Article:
And there are cases where diversity of experience makes a distinction with clients. Before he switched careers to insurance sales 16 years ago, Hays Companies’ Steve Ruben had been the CFO of a trucking company and spent 11 years in public accounting, starting with Deloitte. When it comes to explaining the numbers that can close a deal, that’s a powerful tool. “I’ve been on the buying side of insurance and sat in my clients’ chairs,” Ruben says. “I spent millions on benefits and insurance when I was a CFO, so I can speak to an understanding of the financial aspects of their business and can better evaluate their risk than some others might.”
Working for one of the larger premium-writing firms in the region, CBIZ, Matt Krull says it’s impossible to discount the role of internal support in a producer’s success, especially with the mentoring capabilities available to younger executives. “I didn’t start off in a production role with CBIZ, and frankly, I’m not sure I could have right out of college,” he says. “I was partnered with professionals who took time to make sure I understood the nuances of the business and why we do the things we were and are doing. I began by working on one of our client service teams and quickly realized the importance of providing a high-touch level of service on a consistent basis.“
No one succeeds in sales, in any venue, without embracing the implications of a commission-based income, where you eat what you kill, or you don’t eat.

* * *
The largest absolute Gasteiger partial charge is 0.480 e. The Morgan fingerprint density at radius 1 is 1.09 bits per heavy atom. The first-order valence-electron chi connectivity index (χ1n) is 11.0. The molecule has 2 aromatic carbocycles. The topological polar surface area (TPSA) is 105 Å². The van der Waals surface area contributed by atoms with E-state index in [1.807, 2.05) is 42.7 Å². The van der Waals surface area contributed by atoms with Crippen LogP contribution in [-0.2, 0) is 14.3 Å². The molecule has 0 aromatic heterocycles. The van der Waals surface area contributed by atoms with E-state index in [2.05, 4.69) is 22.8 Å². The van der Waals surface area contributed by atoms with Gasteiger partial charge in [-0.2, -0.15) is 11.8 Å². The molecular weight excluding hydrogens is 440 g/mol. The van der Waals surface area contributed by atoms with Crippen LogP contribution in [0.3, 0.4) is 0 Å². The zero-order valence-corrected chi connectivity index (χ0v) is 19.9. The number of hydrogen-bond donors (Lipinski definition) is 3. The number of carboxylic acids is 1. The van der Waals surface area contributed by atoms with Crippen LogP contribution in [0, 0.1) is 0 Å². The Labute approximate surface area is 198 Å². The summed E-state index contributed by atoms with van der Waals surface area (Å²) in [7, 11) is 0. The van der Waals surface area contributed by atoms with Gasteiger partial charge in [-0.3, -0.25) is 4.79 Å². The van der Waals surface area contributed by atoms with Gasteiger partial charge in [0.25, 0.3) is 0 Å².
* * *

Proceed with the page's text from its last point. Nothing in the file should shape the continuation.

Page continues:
“I was raised by a single mother on a commission-based sales income, so I feel like I was always destined to go into the sales arena,” says Parisoff. Starting as a bond-underwriting trainee, he learned the fundamentals of underwriting for contractors, moved to surety and bond underwriting, started his sales career in 2009 and, just four years later, was one of three who partnered to buy their employer out and create Cornerstone. “Carving out a place at the table for a new business in this industry and, most important, here in this city, has been an exciting and very rewarding process,” he says.
It has also been a demanding one. All of the producers there have a minimum production requirement of $50,000 in new business every year, and “our top producers will put anywhere from $100,000 to $300,000 in new business production alone on the sales board every year.”
What distinguishes the top producers in this sector, virtually all agree, is the self-confidence to stand out in a world of commission-based income.